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Sunday, May 31, 2015

Iran’s Zarif again Rejects Kerry’s Attempt to allow Inspections of Military Facilities

Despite spending six-hours together in a Zurich hotel with Iranian Foreign Minister Zarif and their respective delegations “prepping” for the next round of talks between Iran and the P5+1 on its nuclear program, US Secretary of State John Kerry was not able to make any progress on the sticking points of international inspection of military nuclear sites and interviewing nuclear scientists. Critics of the deal-in-the-making argue that nothing in the proposed agreement will prevent the Iranians from developing nuclear weapons at military sites while ostensibly observing the terms of the agreement that is resulting in the lifting of sanctions – and if Iran has its way, sanctions will be lifted immediately upon signing the agreement. There also was apparently no movement on the issue of the Western demand for a so-called “snap-back” provision that would immediately re-instate sanctions when violations occur. The Western nations have agreed on a snap-back mechanism, but it has not been accepted by Tehran.

Iraqi Army Re-takes Part of Ramadi

Seeking to redress the humiliating loss of Ramadi it suffered at the hands of the Islamic State (ISIS) two weeks ago, the Iraqi army on Saturday re-took an area west of the strategic city on Saturday. A statement by the military describing the gains noted the contribution of Hashed Al-Shaabi, Shiite forces, in the battles against Sunni ISIS, which continues to control most of Anbar, a western province of which Ramadi is the capital. Other small gains were made against ISIS earlier in the week.

Houthis Reportedly Holding Americans Hostage in Sana’a, Yemen

At least four Americans are being held in Sana’a, Yemen, by the Iranian-backed Houthis, the rebel tribe that has effectively taken control of the country. According to the Washington Post on Friday, there have been unsuccessful rescue attempts. None of those being held is believed to be an employee of the US government, and one is a dual US-Yemeni citizen. Other details of the hostages are being withheld by the Washington Post at the request of their families. In addition to the hostages, dozens of Americans who were unable to leave Yemen when it fell to the Houthis are still there.

Soccer Federation Vote to Expel Israel Averted; Both Sides Claim Victory

After the vote on Israel’s expulsion from the international soccer federation (FIFA) demanded by the Palestinian Football Association was averted on Friday, Israel claimed victory and PFA head Jibril Rajoub suffered criticism for amending the motion thus stopping the vote. But these immediate reactions ignore the larger picture and the doors opened to the Palestinians by the FIFA exercise. Rajoub’s action in averting the vote was lauded by FIFA President Sepp Blatter as an “exceptional gesture that deserves to be commended.” Beyond commendation, FIFA has agreed to create an investigating committee to morph the political aspects of the Israeli-Palestinian conflict into the world of international sports – a tactic used effectively in South Africa’s fight against apartheid. Not coincidentally, Blatter appointed former South African cabinet minister and African National Congress (ANC) leader Tokyo Sexwale to lead the FIFA committee that will consider the Palestinian demand that teams flying the Israeli flag over communities located on post-1967 land be expelled from the federation. So while Israel escaped without a vote on Friday, Prime Minister Netanyahu’s elation seems short-sighted at best in light of the fact that Rajoub’s patient and disciplined maneuvering has arguably more effectively linked the Jewish state to charges of apartheid before a much greater audience than has any other attempt by the anti-Israel “BDS” (boycott, divestment, sanctions) movement to do so.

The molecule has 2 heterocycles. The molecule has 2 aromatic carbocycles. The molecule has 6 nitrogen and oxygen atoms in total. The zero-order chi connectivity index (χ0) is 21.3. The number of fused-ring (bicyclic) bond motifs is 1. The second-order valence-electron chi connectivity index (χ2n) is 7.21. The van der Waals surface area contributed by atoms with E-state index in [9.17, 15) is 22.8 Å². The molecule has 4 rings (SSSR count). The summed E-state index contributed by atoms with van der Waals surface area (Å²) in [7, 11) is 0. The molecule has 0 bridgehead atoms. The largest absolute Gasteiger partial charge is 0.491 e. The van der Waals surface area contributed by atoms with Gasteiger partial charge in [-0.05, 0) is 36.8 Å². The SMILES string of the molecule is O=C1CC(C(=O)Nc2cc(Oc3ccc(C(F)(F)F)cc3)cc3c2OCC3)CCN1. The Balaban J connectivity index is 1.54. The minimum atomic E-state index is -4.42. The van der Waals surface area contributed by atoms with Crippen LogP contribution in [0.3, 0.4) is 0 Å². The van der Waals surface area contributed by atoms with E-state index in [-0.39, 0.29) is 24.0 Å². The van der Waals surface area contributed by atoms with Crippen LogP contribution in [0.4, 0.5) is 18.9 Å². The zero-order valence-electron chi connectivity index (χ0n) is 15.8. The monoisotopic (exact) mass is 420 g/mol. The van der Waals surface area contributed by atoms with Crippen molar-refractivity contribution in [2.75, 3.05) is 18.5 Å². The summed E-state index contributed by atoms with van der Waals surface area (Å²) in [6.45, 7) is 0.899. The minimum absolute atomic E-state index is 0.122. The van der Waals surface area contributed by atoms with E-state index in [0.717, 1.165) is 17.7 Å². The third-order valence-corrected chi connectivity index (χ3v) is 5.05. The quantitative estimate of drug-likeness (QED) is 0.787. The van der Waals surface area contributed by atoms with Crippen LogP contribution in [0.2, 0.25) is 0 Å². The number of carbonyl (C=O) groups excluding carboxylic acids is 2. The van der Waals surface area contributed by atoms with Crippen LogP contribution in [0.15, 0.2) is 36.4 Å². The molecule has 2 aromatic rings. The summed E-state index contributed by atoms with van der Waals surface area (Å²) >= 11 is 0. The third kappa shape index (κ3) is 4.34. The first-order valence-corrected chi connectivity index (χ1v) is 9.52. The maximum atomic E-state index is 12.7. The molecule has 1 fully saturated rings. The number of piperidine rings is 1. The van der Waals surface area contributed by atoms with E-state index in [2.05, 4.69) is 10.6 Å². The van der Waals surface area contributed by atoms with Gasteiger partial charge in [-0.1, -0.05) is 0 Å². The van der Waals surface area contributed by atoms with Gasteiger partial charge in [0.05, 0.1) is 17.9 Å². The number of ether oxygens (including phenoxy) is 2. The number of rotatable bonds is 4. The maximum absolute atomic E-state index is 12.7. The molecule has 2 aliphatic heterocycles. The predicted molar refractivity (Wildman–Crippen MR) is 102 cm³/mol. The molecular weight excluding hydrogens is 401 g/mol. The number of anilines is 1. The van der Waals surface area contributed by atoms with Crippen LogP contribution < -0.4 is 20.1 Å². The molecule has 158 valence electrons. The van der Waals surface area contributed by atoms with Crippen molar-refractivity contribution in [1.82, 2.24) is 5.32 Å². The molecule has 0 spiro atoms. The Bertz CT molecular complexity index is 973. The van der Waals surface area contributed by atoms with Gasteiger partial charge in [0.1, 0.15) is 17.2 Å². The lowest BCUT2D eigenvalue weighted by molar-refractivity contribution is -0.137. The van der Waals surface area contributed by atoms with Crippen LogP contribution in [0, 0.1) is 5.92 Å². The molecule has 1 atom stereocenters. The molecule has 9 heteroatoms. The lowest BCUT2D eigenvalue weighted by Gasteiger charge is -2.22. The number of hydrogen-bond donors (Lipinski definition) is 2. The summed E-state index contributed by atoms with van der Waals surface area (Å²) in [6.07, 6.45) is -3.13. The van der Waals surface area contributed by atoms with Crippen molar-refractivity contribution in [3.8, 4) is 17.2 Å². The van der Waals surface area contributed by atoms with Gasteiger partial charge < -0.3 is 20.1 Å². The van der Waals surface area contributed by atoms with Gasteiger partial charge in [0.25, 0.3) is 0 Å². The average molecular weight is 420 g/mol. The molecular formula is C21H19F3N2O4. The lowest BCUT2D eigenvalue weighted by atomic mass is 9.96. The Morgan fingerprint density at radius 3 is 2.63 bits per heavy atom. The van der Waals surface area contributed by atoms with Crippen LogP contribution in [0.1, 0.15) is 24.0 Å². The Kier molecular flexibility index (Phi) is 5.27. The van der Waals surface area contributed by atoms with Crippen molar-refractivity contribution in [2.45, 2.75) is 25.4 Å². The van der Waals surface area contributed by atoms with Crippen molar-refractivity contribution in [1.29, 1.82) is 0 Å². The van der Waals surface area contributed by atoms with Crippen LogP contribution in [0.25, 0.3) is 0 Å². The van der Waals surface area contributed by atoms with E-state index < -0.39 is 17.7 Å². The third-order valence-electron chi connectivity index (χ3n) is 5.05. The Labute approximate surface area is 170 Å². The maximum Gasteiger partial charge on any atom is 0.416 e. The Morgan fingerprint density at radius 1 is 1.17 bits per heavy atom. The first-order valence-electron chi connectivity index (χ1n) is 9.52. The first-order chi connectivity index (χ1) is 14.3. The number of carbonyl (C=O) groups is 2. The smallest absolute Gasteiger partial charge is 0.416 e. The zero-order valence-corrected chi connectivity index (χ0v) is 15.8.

Netanyahu under Fire for Parliamentary Maneuver

Israeli Prime Minister Binyamin Netanyahu is coming under new criticism for creating the mechanism for the prime minister to effectively decide unilaterally which proposed pieces of legislation see the light of day before the ministerial committee that is supposed to decide which bills the coalition supports. In effect, as a result of power the PM is receiving through coalition agreements with the governing parties, the PM will effectively be able to determine which bills make it to the parliament for a vote. The member of Netanyahu’s Likud party who represents him on the Ministerial Committee told the daily Haaretz that the veto power would be used sparingly. Tourism Minister Yariv Levin said, “I don’t want to make serial use of [the power].” According to the newspaper, the prime minister’s use of the veto will be difficult to track because the Ministerial Committee does not keep minutes of its meetings.